Boston Colleges Get High Marks for LGBT Inclusion
The Massachusetts Institute of Technology, Emerson and Simmons Colleges are among the area colleges that received high marks in a recent survey that gauges LGBT-inclusive campuses.
MIT received five stars, the highest number any school could achieve. School policy, student life, health services, housing and campus safety were among the several aspects of life that Campus Pride examined.
On the university’s LGBT site, students can browse through an in-depth list of resources at the school. These include a list of hate crimes and homophobic incidents on campus, a page dedicated to the "You Are Welcome Here" campaign and another that offers information about the Rainbow Lounge, MIT’s LGBT center.
"Campus Pride applauds all campuses [that] have ’come out’ on the Index, regardless of their rating," said Shane Windmeyer, executive director of Campus Pride. "By doing so these campuses are taking active responsibility for their LGBT campus community."
Other schools on the list included Tufts University, Emerson College, Simmons College and Suffolk University; all of these institutions received four stars or more. Emerson didn’t get full marks, which likely came as a surprise after the Princeton Review named it the number one college in the country for LGBT students in a 2008 survey.
Harvard University was also included on the list. The Ivy League school received 4.5 stars, losing full marks due to a lack of LGBT-themed housing, a committee to look over inclusive policies and paid staff for support services.
Maxine Schlein, who graduated from Harvard in 2010, said she believes the Ivy League school is a wonderful place for LGBT students. "Harvard has a vibrant gay community that is supported by students of all sexual orientations. Many students are openly gay," she said. "There are various student groups and events throughout the year."
Harvard is home to the Hasty Pudding Festival, which often includes a cross-dressing celebration. Julianne Moore posed outside the theater with several college students in drag earlier this year after she won the Woman of the Year award.
Notably absent from the list however, were Boston University and Boston College. While colleges were not required to participate in the study, they could have answered a very detailed survey that would have allowed Campus Pride to rate the school.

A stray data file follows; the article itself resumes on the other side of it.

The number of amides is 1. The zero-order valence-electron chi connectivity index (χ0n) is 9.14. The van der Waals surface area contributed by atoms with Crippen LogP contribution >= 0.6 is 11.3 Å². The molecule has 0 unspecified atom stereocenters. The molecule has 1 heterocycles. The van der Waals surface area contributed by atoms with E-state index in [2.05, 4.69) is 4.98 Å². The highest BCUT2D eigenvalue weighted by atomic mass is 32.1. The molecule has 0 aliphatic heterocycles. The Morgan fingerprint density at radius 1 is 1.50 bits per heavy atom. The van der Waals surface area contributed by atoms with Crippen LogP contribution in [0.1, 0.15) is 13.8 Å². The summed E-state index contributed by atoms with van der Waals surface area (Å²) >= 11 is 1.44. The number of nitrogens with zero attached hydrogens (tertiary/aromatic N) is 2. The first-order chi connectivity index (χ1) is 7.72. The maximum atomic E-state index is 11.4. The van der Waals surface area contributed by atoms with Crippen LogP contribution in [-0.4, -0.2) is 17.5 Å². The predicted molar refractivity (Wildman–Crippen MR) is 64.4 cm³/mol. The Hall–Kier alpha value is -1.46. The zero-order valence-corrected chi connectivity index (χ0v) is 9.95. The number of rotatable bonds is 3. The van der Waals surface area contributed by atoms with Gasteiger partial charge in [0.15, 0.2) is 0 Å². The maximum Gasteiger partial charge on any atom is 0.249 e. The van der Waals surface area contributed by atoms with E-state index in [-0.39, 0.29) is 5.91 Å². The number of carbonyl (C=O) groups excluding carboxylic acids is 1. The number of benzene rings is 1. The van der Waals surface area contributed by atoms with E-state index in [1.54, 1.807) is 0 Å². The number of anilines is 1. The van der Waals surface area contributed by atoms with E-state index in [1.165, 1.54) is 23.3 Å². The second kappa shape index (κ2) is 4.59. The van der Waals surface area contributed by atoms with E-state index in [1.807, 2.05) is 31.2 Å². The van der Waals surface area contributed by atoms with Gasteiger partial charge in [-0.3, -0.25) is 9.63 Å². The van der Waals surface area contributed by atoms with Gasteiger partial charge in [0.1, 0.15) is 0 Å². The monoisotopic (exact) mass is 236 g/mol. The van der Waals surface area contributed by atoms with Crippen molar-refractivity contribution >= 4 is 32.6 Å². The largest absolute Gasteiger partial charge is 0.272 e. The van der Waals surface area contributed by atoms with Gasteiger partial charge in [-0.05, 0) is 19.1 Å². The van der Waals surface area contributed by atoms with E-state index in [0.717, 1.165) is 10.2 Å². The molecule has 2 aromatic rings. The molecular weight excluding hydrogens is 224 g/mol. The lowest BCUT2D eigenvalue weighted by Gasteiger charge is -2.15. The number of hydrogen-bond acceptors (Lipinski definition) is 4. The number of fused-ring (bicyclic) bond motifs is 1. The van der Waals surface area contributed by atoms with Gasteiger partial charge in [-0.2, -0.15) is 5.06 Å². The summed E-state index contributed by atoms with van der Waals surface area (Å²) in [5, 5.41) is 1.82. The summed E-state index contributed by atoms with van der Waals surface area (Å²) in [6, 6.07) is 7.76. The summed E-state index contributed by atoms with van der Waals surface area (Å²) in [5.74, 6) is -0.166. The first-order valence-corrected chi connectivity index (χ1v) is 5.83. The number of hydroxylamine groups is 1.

For some students, this absence was no surprise. "It was interesting," said Henry Wilder, who graduated from Boston University in June. "I felt that I knew there was a gay population on campus but I never experienced anything."
He also stated that while the Drag Ball and other large-scale events were held annually, BU faculty and administration did little to offer support to LGBT students.
"It just wasn’t as major a part of the community as frats and sports or even other minority groups were," said Wilder.
BU’s LGBT student group, Spectrum, last met in April, but the group did not immediately respond to EDGE’s request for comment over the school’s lack of visibility on the Campus Pride index.
The situation on Chestnut Hill is reportedly less accommodating to LGBT students.
A recent hire and incoming graduate student at Boston College who asked to remain anonymous discussed his experiences on campus with EDGE. "Apparently, Dr. (Patrick) Rombalski (the vice president of student affairs) is sympathetic to GLBTQ efforts, but he has a tough job fighting between initiating GLBTQ programs and pleasing the conservative, rich and religious alum who keep the purse full," he said.
That’s not to say LGBT students don’t exist at Boston College.
A quick look on Grindr or Manhunt shows that many students include "BC" in their username, a common abbreviation for the school’s name, but more often than not are still in the closet.